14. Vince Leone, October 15, 2014 at 1:41 p.m.

    If our national team players don't have the mental toughness to deal with the "bashing" described here, we are in deep trouble. U.S-based players are not developing as fast as those elsewhere--does anyone really disagree with that? Do we want the USMNT coach to pretend that it's ok?

  15. Allan Lindh, October 15, 2014 at 1:48 p.m.

    Jurgen Littleman's cannibalistic attacks on our best players are wearing very thin. Am I the only one who noticed how good the USMNT looked last Friday for 40 min., with LD and a bunch of kids on the pitch? Were it my call, I would ask grumpy old Bruce Arena to come back for a Cameo after the MLS Cup, and take us at least through next years Gold Cup. Better a grumpy old man than a light-weight twit like Jurgen Littlemann.

  16. j bapper, October 15, 2014 at 1:53 p.m.

    This guy Klinsmann is a joke. His motivational tactics are U-8 level. We are not making any progress and everyone knows we were outplayed for the majority of the World Cup and were incredibly fortunate to advance.

  17. EEE 17, October 15, 2014 at 2:12 p.m.

    Do you write these ridiculous articles to get everyone all riled up or do you really think that we should treat an adult professional soccer player like a 10 year old??? Should we say "It's OK little buddy, you're trying your best and that's all that matters". The only players that should be playing pro in their own country are from Spain, England, Germany and Italy. Every player on the planet works towards playing in one of these leagues and those clubs are not watching MLS to scout players. I don't understand why people like you are so sensitive. You take everything the wrong way. We honestly need Klinsman to give it to us straight and tell it how it is instead of people trying to sugar coat everything. To be at the top level it is not alright to play in a league that is full of novice and retiring players and it is not all right to have a sabbatical at age 30!!! Now the next generation of soccer players know that.

  18. Chris Morris, October 15, 2014 at 2:32 p.m.

    Mark Konty, I was not referring to Cameron’s status at Stoke when he was injured earlier in the year but to the past few weeks when he has been declared fit but still has not seen the field. I think JK is right that the team would be better off with Bradley and Dempsey still in Europe, but the unfortunate fact is that Americans do often choose guaranteed playing time here over uncertainty there, Maurice Edu being a recent example.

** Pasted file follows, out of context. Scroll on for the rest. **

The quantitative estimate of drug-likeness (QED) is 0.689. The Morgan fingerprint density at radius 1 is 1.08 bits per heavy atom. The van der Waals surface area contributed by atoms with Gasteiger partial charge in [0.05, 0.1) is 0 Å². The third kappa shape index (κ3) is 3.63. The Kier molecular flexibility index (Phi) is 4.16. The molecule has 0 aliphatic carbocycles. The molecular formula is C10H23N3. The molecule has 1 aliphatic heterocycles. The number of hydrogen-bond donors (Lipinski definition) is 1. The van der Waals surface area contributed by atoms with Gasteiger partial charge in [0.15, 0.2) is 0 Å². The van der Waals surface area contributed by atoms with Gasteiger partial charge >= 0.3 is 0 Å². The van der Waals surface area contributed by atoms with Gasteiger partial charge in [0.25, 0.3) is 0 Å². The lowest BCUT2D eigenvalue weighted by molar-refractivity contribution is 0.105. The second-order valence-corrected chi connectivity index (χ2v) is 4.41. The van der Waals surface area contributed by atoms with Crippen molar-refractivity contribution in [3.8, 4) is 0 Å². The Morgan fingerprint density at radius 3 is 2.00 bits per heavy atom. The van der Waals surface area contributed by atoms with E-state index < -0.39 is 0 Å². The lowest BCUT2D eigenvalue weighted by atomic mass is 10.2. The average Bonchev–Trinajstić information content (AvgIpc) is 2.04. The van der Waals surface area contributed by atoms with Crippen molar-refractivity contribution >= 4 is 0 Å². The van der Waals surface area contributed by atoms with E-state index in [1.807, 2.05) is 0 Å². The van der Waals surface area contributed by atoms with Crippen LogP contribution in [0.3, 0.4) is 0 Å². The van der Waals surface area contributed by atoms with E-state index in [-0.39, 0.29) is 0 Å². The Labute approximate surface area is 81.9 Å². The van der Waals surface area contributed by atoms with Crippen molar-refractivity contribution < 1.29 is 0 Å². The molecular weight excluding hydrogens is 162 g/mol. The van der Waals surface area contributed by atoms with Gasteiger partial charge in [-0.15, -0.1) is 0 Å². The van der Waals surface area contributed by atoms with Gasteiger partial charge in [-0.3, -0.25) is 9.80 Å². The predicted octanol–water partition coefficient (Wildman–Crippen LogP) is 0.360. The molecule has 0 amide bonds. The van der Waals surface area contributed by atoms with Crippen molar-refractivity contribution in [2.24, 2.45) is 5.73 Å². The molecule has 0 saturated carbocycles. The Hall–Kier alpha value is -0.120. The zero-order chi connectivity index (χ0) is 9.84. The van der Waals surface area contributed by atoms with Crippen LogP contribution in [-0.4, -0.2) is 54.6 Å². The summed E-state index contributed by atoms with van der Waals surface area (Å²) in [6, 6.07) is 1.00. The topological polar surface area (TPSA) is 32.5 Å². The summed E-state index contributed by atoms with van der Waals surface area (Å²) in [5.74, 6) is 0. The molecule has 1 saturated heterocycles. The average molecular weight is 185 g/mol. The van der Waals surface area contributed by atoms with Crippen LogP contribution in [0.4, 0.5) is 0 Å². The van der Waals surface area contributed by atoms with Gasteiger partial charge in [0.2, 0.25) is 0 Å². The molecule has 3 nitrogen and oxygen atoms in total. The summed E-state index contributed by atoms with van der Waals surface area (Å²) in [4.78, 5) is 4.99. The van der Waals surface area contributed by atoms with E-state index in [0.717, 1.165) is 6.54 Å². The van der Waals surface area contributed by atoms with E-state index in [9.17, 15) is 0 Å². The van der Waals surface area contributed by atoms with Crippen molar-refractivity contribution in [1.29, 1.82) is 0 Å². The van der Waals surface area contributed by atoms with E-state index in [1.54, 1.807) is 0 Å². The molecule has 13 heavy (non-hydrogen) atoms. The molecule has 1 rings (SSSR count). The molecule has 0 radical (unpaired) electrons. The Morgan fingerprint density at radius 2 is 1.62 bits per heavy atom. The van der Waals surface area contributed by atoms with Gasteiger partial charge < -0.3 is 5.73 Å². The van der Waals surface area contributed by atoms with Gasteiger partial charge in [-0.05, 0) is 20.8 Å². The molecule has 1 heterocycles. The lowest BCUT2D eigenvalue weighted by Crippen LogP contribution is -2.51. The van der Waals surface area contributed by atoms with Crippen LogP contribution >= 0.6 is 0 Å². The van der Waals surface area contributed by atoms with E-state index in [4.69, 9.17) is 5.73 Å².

19. David V, October 15, 2014 at 2:56 p.m.

    Let's all just stop talking about JK... let's just start talking about his replacement

  20. Charlie Roberts, October 15, 2014 at 3:25 p.m.

    Kids in our country are getting the message. We can read almost weekly of a young teen moving or on trial with clubs around the world. Hell, mls teams are starting to sign high school age kids for fear of losing them abroad. JK is raising the standards regardless of how you view his tactics.

  21. Craig Lange, October 15, 2014 at 3:32 p.m.

    “Praise in public, criticize in private” is a sound practice when dealing with all human beings, but it is especially useful when dealing with young athletes. From a certain viewpoint, what you have stated is true and I have no problem with anything you have written. In saying this, however, I would like to shed light on the topic from a slightly different perspective.

    In this particular situation, Coach Klinsmann is dealing with highly skilled and intrinsically motivated professional athletes with whom he has forged close relationships. These players possess strong character and are not only able to withstand the criticism, but thrive upon it. Granted, to call a player out in the media may seem an unwise decision, but the motivational element cannot be overlooked nor discarded. For generations, top professional coaches of every sport have used the media to transform attitudes and motivate players.

  22. Kenneth Cabral, October 15, 2014 at 3:39 p.m.

    It's Klinsmann that "doesn't know shit". He's down on the MLS and any American who plays in the MLS gets verbally abused. I say Klinsmann can go back to Germany. He won't be difficult to replace.

  23. Rick Estupinan, October 15, 2014 at 4:23 p.m.

    Well,I just finished reading all your comments,and what can I said against or in favor of the once famous forward of the German team.No matter how good he thinks those guys he brings from Germany are,for me they are just mediocre footballers.Yesterday the US team played an awful game.I have seen better games played between American College teams,than this boring ugly game I saw yesterday.I would say that the only one trying hard at times was Bradley.But my god,out of ten distribution passes that he made,seven went to the opposite team The one so precised pas to Altidore who scored a good goal.It was a gem.That pass was a la Pirlo,the great Juventus meddle fielder.Dempsey let go of a terrific shot that if had gone in,would have been a great goal.Too bad there was no replay of that play.That was his only astounding deed of the night.Corona,bad Graham Suzi,very erratic.In sum,a pitiful game to watch.
    Maybe Klinsmann have to look for better player other than in Germany's second division,maybe just here at home.

  24. Edgar Soudek, October 15, 2014 at 5:16 p.m.

    Klinsmann, go back to Germany and your "Lebensborn" forefathers...